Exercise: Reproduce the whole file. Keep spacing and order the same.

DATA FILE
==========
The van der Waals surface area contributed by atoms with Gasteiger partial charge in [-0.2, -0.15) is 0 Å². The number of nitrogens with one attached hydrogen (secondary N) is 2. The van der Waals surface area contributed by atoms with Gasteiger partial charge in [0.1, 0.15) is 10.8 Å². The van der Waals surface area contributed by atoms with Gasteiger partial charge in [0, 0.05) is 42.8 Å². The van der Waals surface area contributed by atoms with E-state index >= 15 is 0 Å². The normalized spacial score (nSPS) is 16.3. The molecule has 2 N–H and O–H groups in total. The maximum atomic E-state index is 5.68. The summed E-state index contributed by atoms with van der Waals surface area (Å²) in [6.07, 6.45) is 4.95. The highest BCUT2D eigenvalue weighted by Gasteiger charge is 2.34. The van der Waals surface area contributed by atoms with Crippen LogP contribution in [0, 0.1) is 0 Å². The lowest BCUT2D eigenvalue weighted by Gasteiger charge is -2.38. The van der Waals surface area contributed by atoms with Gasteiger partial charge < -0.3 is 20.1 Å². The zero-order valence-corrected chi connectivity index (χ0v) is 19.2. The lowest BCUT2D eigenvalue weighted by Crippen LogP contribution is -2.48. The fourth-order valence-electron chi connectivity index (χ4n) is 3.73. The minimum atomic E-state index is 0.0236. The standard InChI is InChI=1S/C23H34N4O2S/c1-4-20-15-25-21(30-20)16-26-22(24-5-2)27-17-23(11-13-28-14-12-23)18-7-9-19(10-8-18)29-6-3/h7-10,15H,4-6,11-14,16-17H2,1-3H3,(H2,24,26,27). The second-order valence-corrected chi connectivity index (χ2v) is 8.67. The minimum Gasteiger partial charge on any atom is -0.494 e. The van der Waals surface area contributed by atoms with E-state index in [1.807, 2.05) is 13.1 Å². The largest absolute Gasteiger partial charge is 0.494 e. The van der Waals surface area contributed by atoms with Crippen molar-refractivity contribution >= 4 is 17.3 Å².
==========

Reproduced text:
The van der Waals surface area contributed by atoms with Gasteiger partial charge in [-0.2, -0.15) is 0 Å². The number of nitrogens with one attached hydrogen (secondary N) is 2. The van der Waals surface area contributed by atoms with Gasteiger partial charge in [0.1, 0.15) is 10.8 Å². The van der Waals surface area contributed by atoms with Gasteiger partial charge in [0, 0.05) is 42.8 Å². The van der Waals surface area contributed by atoms with E-state index >= 15 is 0 Å². The normalized spacial score (nSPS) is 16.3. The molecule has 2 N–H and O–H groups in total. The maximum atomic E-state index is 5.68. The summed E-state index contributed by atoms with van der Waals surface area (Å²) in [6.07, 6.45) is 4.95. The highest BCUT2D eigenvalue weighted by Gasteiger charge is 2.34. The van der Waals surface area contributed by atoms with Crippen LogP contribution in [0, 0.1) is 0 Å². The lowest BCUT2D eigenvalue weighted by Gasteiger charge is -2.38. The van der Waals surface area contributed by atoms with Gasteiger partial charge < -0.3 is 20.1 Å². The zero-order valence-corrected chi connectivity index (χ0v) is 19.2. The lowest BCUT2D eigenvalue weighted by Crippen LogP contribution is -2.48. The fourth-order valence-electron chi connectivity index (χ4n) is 3.73. The minimum atomic E-state index is 0.0236. The standard InChI is InChI=1S/C23H34N4O2S/c1-4-20-15-25-21(30-20)16-26-22(24-5-2)27-17-23(11-13-28-14-12-23)18-7-9-19(10-8-18)29-6-3/h7-10,15H,4-6,11-14,16-17H2,1-3H3,(H2,24,26,27). The second-order valence-corrected chi connectivity index (χ2v) is 8.67. The minimum Gasteiger partial charge on any atom is -0.494 e. The van der Waals surface area contributed by atoms with E-state index in [1.807, 2.05) is 13.1 Å². The largest absolute Gasteiger partial charge is 0.494 e. The van der Waals surface area contributed by atoms with Crippen molar-refractivity contribution >= 4 is 17.3 Å².